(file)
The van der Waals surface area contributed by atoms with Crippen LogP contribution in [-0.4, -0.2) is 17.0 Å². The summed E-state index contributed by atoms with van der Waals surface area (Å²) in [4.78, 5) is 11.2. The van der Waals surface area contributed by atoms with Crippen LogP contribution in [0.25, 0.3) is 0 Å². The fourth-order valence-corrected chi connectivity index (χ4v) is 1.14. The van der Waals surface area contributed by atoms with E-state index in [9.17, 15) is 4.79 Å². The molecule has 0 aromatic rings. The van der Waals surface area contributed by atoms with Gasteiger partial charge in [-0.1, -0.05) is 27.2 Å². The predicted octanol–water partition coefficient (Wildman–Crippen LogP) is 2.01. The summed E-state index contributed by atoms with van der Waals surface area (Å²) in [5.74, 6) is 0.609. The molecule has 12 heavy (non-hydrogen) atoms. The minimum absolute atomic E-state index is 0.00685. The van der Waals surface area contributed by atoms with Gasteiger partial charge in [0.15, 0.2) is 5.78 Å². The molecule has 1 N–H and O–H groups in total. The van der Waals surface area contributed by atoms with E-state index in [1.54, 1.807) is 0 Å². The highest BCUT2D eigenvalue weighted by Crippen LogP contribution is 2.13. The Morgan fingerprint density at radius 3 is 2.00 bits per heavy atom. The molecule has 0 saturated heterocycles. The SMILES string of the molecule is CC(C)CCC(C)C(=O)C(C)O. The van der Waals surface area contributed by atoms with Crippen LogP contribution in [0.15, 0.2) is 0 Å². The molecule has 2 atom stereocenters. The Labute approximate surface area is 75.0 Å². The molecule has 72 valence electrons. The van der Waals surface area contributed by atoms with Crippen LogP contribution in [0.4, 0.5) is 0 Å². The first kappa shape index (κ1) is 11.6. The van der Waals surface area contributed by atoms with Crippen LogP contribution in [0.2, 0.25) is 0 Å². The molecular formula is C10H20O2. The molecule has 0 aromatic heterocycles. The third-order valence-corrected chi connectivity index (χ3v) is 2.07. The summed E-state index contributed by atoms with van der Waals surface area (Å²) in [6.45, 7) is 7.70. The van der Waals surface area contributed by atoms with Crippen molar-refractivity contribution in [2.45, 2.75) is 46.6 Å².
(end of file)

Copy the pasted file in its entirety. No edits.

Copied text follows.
The van der Waals surface area contributed by atoms with Crippen LogP contribution in [-0.4, -0.2) is 17.0 Å². The summed E-state index contributed by atoms with van der Waals surface area (Å²) in [4.78, 5) is 11.2. The van der Waals surface area contributed by atoms with Crippen LogP contribution in [0.25, 0.3) is 0 Å². The fourth-order valence-corrected chi connectivity index (χ4v) is 1.14. The van der Waals surface area contributed by atoms with E-state index in [9.17, 15) is 4.79 Å². The molecule has 0 aromatic rings. The van der Waals surface area contributed by atoms with Gasteiger partial charge in [-0.1, -0.05) is 27.2 Å². The predicted octanol–water partition coefficient (Wildman–Crippen LogP) is 2.01. The summed E-state index contributed by atoms with van der Waals surface area (Å²) in [5.74, 6) is 0.609. The molecule has 12 heavy (non-hydrogen) atoms. The minimum absolute atomic E-state index is 0.00685. The van der Waals surface area contributed by atoms with Gasteiger partial charge in [0.15, 0.2) is 5.78 Å². The molecule has 1 N–H and O–H groups in total. The van der Waals surface area contributed by atoms with E-state index in [1.54, 1.807) is 0 Å². The highest BCUT2D eigenvalue weighted by Crippen LogP contribution is 2.13. The Morgan fingerprint density at radius 3 is 2.00 bits per heavy atom. The molecule has 0 saturated heterocycles. The SMILES string of the molecule is CC(C)CCC(C)C(=O)C(C)O. The van der Waals surface area contributed by atoms with Crippen LogP contribution in [0.15, 0.2) is 0 Å². The molecule has 2 atom stereocenters. The Labute approximate surface area is 75.0 Å². The molecule has 72 valence electrons. The van der Waals surface area contributed by atoms with Crippen LogP contribution in [0.4, 0.5) is 0 Å². The first kappa shape index (κ1) is 11.6. The van der Waals surface area contributed by atoms with Crippen LogP contribution in [0.2, 0.25) is 0 Å². The molecular formula is C10H20O2. The molecule has 0 aromatic heterocycles. The third-order valence-corrected chi connectivity index (χ3v) is 2.07. The summed E-state index contributed by atoms with van der Waals surface area (Å²) in [6.45, 7) is 7.70. The van der Waals surface area contributed by atoms with Crippen molar-refractivity contribution in [2.45, 2.75) is 46.6 Å².